A: The vast difference in valuations could be due to one of two reasons.
First, it is vital a specialist valuer appraises a medical centre and it should not be undertaken by a general commercial valuer without the correct experience.
The specialist appointed needs to be able to assess quality in line with current NHS requirements and fully understand the workings of notional rent, rent abatement and primary care organisation grants.
Second, a valuation can vary dramatically depending on the instruction given to a valuer.
For example, if one is looking at a converted residential dwelling and a valuer is instructed to assess the 'market value', one would have regard to the use of the property as a surgery, but also its value to reconvert back to a residential house or its redevelopment value.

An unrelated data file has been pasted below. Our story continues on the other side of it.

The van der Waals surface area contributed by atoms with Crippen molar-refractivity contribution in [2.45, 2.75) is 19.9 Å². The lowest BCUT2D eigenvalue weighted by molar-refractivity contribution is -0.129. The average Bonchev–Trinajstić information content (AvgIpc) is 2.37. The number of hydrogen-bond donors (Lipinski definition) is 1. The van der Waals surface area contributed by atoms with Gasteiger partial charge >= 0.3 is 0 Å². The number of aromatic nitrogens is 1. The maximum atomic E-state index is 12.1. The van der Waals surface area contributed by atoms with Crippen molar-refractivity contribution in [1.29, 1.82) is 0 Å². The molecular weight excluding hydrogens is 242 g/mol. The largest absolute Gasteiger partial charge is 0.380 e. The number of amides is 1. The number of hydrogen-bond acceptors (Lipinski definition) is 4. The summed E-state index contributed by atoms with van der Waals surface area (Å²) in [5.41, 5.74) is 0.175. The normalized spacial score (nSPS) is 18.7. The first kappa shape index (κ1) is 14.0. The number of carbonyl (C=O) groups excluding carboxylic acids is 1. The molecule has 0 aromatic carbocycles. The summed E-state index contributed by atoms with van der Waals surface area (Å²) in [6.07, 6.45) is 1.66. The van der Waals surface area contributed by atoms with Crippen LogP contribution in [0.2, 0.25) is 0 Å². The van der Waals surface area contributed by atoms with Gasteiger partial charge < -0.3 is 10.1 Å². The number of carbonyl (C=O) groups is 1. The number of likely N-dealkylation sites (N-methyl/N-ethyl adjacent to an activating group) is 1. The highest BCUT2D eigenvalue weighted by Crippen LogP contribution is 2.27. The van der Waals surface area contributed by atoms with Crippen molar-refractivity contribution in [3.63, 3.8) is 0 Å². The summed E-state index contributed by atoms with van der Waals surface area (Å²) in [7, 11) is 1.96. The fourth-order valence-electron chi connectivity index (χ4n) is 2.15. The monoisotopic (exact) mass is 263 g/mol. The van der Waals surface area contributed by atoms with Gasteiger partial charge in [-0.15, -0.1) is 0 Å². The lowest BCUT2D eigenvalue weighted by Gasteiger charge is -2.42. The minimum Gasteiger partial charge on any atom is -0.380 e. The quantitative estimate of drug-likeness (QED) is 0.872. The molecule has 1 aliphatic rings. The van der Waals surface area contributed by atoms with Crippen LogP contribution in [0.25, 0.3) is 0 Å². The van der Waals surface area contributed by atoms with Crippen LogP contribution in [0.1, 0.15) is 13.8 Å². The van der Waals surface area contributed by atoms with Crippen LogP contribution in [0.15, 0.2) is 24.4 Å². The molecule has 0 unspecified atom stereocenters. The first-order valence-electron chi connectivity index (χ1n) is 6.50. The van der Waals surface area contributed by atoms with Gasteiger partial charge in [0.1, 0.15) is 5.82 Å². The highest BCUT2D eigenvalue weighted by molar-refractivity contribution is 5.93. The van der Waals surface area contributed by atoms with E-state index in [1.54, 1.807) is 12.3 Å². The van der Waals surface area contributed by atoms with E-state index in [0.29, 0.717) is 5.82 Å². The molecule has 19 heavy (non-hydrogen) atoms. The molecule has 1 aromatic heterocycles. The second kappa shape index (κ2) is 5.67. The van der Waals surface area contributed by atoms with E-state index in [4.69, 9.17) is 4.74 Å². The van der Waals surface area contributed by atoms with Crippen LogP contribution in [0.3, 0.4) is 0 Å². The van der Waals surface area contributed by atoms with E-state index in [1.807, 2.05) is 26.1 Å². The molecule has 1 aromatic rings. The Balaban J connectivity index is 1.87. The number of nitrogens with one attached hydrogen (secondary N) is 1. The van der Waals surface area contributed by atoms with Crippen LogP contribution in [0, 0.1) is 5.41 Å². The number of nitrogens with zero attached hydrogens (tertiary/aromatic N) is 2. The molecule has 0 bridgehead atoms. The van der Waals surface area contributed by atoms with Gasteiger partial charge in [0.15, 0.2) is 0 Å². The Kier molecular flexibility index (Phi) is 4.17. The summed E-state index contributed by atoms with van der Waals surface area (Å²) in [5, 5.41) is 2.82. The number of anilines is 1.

However, in many GP partnership deeds the valuer will be instructed to have regard to its market value on the assumption that it is restricted for use as a GP surgery premises. In such a scenario, the valuer would ignore any residential or redevelopment potential and it is often this that causes a substantial difference.
If agreement still cannot be reached, then most partnership deeds contain a clause to determine a settlement either by an independent expert or by the appointment of an arbitrator.
If an independent expert or arbitrator cannot be agreed between the parties, most partnership deeds allow for the appointment to be made by the Royal Institution of Chartered Surveyors (RICS).
The RICS operates a dispute resolution service. In matters of property valuation, it is common to use this process.